On 11 May, an article I authored called, Simulative Analysis, appeared in The Nation. It was an academic exercise at making predictive analysis through simulations; if NDI with small representative samples could make surveys, it was possible to make accurate conclusions through available statistics of the past and present. Operations Research and Systems Analysis (ORSA) methods were used to derive results and make objective conclusions. Voter turnouts, party positions, i-votes cast and identification of firm vote banks of political parties were taken into consideration. Deletion of unverified votes and enlistments of new votes were factorised. The trend probabilities were based on voter affiliations in the past with advantages granted to parties with election experiences. Pakistani Tehreek e Insaf (PTI), contesting large scale elections for the first time was given minuses for hasty planning, inexperienced polling agents and ignorance of the unwritten rules of the game called rigging.

I was cognisant that the Elections 2013 will be impacted by hitherto unknown data. One critical conclusion after repeated simulation was voter turnout. If it remained close to 20%, old political parties would excel through fixed vote banks. With higher turnouts, traditional political parties would be adversely hit by the absence of bogus votes of 44,027,567, now removed from the electoral rolls. The total addition of the new 40,179,957 and the percentage polled therein would be decisive. PTI appeared to be the major beneficiary. As the turnout would rise, PTI would overtake old horses.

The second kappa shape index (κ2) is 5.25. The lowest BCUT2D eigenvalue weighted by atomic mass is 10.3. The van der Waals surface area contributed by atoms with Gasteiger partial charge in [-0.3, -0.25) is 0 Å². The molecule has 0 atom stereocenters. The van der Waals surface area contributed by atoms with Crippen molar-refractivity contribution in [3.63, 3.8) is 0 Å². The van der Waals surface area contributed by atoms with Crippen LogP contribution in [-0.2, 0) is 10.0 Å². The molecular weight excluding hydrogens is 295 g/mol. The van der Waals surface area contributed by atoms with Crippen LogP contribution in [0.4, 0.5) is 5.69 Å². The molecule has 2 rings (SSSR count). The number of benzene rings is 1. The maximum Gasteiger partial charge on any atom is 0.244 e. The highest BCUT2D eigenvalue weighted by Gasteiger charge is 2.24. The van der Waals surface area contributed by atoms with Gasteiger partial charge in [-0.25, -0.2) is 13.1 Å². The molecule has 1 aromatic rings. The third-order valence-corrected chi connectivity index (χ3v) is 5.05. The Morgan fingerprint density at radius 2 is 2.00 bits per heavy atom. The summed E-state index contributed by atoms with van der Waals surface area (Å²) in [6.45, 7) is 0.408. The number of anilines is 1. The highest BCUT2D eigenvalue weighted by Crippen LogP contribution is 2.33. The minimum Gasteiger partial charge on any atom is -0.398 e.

2012 began with 44,027,567 verifiable votes in the ECP lists. On a petition filed by PTI, 37,186,053 votes were removed. This meant that only 54% votes of 2008 remained verified. In 2008, only 34,980,069 voters (43.65%) cast their votes. Therefore at par with unverified votes the actual turnouts were halved for purpose of projections in 2013. Consequently PMLN’s share of votes in 2008 was halved from 26.81% to 13.40% but compensated due to their electoral experience. The same was also the case of other parties excluding the PTI.